India, Crimea forge pharma links

Andrei Skrynnik. Source: Ruslana Krymskaya / RG

Andrei Skrynnik. Source: Ruslana Krymskaya / RG

Crimea expects India to be an important partner in its development as the pharmaceutical companies of the two sides forge contacts.

Enterprises based in the Crimean Republic have established contacts with Indian pharmaceutical manufacturers. The news was announced at a session of the regional government by Crimean Minister of Industrial Policy Andrei Skrynnik, reports RIA Novosti. The minister underlined that Indian medicines are low cost and high quality.

Pharmaceuticals have become one of the first areas of cooperation between Crimea and India. At the end of last year, the Crimean head of state Sergey Aksyonov announced an agreement with Indian investors, interested in constructing a pharmaceutical manufacturing laboratory. "We insist that we should produce medicines ourselves, rather than import them from elsewhere," he said.

Cooperation between the Crimean Republic and India is largely conducted through a newly formed organisation, called the Indian-Crimean Partnership, which acts as an association in Indian business circles.

The memorandum of understanding between the Republic of Crimea and the Indian Crimean Partnership was signed on December 11, 2014. The pact was signed by Aksyonov and Gul Kripalani, a representative of the Indian Crimean Partnership, in the presence of Crimean representatives, during the visit by Russian President Vladimir Putin to India.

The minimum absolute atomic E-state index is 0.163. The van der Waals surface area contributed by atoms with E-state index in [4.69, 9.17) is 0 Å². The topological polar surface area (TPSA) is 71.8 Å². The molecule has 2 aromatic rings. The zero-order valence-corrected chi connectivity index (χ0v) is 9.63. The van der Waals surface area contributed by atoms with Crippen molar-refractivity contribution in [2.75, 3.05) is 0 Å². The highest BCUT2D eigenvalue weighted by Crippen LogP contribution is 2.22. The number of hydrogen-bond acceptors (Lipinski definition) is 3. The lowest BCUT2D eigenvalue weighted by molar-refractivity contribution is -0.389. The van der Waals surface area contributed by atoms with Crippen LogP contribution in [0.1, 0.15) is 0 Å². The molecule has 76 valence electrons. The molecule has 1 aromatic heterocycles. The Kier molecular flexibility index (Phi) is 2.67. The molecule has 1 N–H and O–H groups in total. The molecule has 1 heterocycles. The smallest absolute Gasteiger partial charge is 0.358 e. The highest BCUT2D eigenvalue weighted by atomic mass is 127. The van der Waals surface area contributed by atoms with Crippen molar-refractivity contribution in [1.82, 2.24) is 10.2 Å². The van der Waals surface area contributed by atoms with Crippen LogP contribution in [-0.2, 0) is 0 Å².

According to Kripalani, the interest in Indian business circles in Crimea is constantly growing and the number of entrepreneurs in the association will steadily increase.

Under sanctions and Western pressure, Crimea is actively seeking new foreign partners to develop mutually beneficial economic and cultural connections. Apart from receiving the status of a free trade zone, Crimea is quickly becoming a Russian hub for investment in the energy sphere, infrastructural facilities and many other branches of national economy.

A strategic ally of Russia, India may become one of the largest investors in the peninsula’s economy. The two sides are interested in long term cooperation across a broad spectrum of industries, from mechanical engineering, pharmaceuticals, agriculture and tourism to information technology, micro-electronics and the establishment of technology parks. 

“Sanctions against Russia are preventing neither Crimean industry, nor trade, nor any other business in its efforts to develop and establish trade links. Thanks to the leadership of the Russian Federation, new partners and new markets are appearing,” as said Skrynnik in December last year.

Crimea expects a delegation of Indian businessmen and journalists in 2015. This will help Indians to know the peninsula better and lay the foundations for a long and productive relationship.

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